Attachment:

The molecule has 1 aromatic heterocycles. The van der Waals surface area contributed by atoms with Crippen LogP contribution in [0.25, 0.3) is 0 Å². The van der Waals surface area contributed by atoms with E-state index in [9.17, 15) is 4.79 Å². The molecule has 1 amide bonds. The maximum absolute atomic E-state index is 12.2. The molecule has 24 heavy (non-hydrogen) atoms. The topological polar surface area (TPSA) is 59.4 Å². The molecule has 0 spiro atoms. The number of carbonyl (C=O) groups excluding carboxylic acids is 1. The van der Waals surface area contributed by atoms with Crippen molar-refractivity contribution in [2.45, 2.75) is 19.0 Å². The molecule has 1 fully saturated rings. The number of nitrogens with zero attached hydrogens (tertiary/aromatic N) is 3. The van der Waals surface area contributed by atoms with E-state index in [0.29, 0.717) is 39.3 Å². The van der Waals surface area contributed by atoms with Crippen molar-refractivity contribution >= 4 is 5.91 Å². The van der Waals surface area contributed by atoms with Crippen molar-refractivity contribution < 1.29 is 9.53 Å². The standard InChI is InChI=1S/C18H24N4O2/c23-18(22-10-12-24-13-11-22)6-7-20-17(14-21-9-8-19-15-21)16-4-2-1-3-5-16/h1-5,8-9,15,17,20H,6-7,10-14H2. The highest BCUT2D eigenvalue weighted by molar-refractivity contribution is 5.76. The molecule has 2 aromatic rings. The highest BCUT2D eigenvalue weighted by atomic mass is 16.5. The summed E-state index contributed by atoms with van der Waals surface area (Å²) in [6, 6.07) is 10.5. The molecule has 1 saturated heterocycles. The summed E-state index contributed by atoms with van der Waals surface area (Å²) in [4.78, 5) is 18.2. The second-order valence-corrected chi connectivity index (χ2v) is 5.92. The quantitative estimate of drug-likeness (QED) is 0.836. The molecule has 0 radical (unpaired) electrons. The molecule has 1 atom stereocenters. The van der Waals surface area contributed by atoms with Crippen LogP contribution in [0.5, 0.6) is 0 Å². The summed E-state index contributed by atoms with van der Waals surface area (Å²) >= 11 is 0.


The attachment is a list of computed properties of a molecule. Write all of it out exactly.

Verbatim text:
The molecule has 1 aromatic heterocycles. The van der Waals surface area contributed by atoms with Crippen LogP contribution in [0.25, 0.3) is 0 Å². The van der Waals surface area contributed by atoms with E-state index in [9.17, 15) is 4.79 Å². The molecule has 1 amide bonds. The maximum absolute atomic E-state index is 12.2. The molecule has 24 heavy (non-hydrogen) atoms. The topological polar surface area (TPSA) is 59.4 Å². The molecule has 0 spiro atoms. The number of carbonyl (C=O) groups excluding carboxylic acids is 1. The van der Waals surface area contributed by atoms with Crippen molar-refractivity contribution in [2.45, 2.75) is 19.0 Å². The molecule has 1 fully saturated rings. The number of nitrogens with zero attached hydrogens (tertiary/aromatic N) is 3. The van der Waals surface area contributed by atoms with E-state index in [0.29, 0.717) is 39.3 Å². The van der Waals surface area contributed by atoms with Crippen molar-refractivity contribution >= 4 is 5.91 Å². The van der Waals surface area contributed by atoms with Crippen molar-refractivity contribution < 1.29 is 9.53 Å². The standard InChI is InChI=1S/C18H24N4O2/c23-18(22-10-12-24-13-11-22)6-7-20-17(14-21-9-8-19-15-21)16-4-2-1-3-5-16/h1-5,8-9,15,17,20H,6-7,10-14H2. The highest BCUT2D eigenvalue weighted by molar-refractivity contribution is 5.76. The molecule has 2 aromatic rings. The highest BCUT2D eigenvalue weighted by atomic mass is 16.5. The summed E-state index contributed by atoms with van der Waals surface area (Å²) in [6, 6.07) is 10.5. The molecule has 1 saturated heterocycles. The summed E-state index contributed by atoms with van der Waals surface area (Å²) in [4.78, 5) is 18.2. The second-order valence-corrected chi connectivity index (χ2v) is 5.92. The quantitative estimate of drug-likeness (QED) is 0.836. The molecule has 0 radical (unpaired) electrons. The molecule has 1 atom stereocenters. The van der Waals surface area contributed by atoms with Crippen LogP contribution in [0.5, 0.6) is 0 Å². The summed E-state index contributed by atoms with van der Waals surface area (Å²) >= 11 is 0.